Commercial launch vehicles are licensed by the FAA. Flights from the spaceport must also be licensed by the FAA. The Commercial Space Launch Act (CSLA) of 1984 and subsequent amendments outline the growing guidance from the FAA to launch operators and spaceport operators. The most recent extension provides that the “learning period” for the industry be extended through 2025, which limits the ability of the FAA to enact regulations regarding the safety of spaceflight participants. They can only regulate to protect the uninvolved public.
The FAA is required to provide observers during the design and fabrication of a human spaceflight vehicle and personnel to review Experimental Permit applications for flight vehicles such as the SpaceShipTwo. The FAA is also tasked with observing test flights. If there is an accident, the NTSB investigates. The NTSB does not regulate the commercial space transportation industry, the Federal Aviation Administration does (FAA). The FAA is restricted by Congress from regulating this industry. We, the flying public, must get more demanding about what we expect from the designers, testers and leadership of this commercial space transportation industry. The FAA is looking to the states to regulate the industry right now. Here is the link to the National Transportation Safety Board’s Report on the, In-Flight Breakup During Test Flight Scaled Composites SpaceShipTwo http://ntsb.gov/investigations/AccidentReports/Pages/AAR1502.aspx.
This learning period for the commercial space transportation flight developers is a time where as the NTSB report states, “the civilian and military aviation and government aerospace industries have guidance for developing new systems that is based on decades of research, application in real-world environments, analysis and lessons learned. Furthermore the NTSB report states, “Humans are susceptible to making mistakes regardless of the type of vehicle being operated, and system designs that account for the possibility of human error can help ensure safer vehicle operations.”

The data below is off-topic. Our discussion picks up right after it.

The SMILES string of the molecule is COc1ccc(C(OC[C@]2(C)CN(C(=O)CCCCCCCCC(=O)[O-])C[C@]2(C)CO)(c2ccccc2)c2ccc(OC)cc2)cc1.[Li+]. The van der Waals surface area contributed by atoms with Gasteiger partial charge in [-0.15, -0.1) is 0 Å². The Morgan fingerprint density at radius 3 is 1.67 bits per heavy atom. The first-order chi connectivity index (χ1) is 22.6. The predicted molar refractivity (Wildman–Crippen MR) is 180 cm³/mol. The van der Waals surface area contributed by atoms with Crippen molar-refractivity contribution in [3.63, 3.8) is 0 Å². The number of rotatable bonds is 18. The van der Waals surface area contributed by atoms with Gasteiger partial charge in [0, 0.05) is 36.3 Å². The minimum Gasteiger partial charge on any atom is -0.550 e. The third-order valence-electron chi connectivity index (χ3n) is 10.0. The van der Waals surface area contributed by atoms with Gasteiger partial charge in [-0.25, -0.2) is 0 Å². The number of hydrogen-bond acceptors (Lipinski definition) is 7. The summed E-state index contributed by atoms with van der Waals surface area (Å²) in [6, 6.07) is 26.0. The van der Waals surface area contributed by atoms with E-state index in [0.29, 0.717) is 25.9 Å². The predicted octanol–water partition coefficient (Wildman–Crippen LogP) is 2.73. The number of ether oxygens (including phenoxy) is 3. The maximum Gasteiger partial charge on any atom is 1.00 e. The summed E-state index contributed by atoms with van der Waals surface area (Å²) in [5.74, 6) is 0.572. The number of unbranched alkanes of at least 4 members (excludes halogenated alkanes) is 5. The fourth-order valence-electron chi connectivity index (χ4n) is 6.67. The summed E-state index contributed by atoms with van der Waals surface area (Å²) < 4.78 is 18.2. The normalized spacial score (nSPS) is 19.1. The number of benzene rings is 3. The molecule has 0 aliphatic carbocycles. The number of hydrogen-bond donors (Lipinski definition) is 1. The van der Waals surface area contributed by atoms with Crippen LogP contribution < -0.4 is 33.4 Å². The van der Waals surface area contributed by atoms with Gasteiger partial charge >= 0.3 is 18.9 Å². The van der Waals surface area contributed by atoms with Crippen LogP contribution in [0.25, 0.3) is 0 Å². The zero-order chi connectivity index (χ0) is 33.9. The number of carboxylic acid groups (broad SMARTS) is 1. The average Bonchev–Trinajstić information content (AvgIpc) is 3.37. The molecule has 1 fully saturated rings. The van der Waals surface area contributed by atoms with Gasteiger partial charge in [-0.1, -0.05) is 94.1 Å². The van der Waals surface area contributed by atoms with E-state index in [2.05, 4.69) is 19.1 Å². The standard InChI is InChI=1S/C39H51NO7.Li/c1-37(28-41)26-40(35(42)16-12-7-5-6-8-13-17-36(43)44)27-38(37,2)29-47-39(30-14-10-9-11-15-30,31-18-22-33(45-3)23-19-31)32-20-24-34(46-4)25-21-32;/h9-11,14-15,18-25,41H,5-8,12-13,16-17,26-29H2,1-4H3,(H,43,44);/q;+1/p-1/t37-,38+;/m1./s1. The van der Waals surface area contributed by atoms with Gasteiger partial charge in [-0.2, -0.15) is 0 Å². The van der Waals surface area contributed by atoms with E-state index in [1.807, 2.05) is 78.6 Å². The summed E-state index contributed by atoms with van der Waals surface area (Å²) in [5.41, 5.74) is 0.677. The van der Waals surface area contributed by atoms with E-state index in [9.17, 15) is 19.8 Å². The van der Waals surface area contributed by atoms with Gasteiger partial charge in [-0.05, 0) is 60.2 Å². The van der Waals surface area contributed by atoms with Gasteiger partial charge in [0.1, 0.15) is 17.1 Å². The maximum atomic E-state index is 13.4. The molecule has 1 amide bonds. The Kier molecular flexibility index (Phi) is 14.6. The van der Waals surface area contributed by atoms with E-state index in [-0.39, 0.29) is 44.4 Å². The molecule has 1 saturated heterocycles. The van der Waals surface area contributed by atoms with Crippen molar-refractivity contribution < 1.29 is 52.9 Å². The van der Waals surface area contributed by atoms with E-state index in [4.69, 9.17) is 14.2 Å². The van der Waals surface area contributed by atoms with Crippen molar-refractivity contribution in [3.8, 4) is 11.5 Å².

Our State has invested $210 million in the spaceport. One of its customers, Virgin Galactic, is committed to flying humans to space safely. This is a learning period that must be taken seriously. The NTSB report must be read in full by every member of our Spaceport Authority Board and by the State of New Mexico Transportation Secretary. This report is clear in its findings. Fortunately the President of Virgin Galactic will be at ISPCS in October. He will speak to this report among other topics. Rather than work on mythology, assumptions, or worse, ignorance, let’s get our community together to bring expertise we have and need into the next phase of planning for the success of the spaceport and its customers.
Virgin Galactic is now the designer and builder of the next space flight vehicle. They are our partners, our prime customer and have consistently been willing to take on the hard lessons. This NTSB report is certainly a challenge for all of us. Read it and make up your own minds.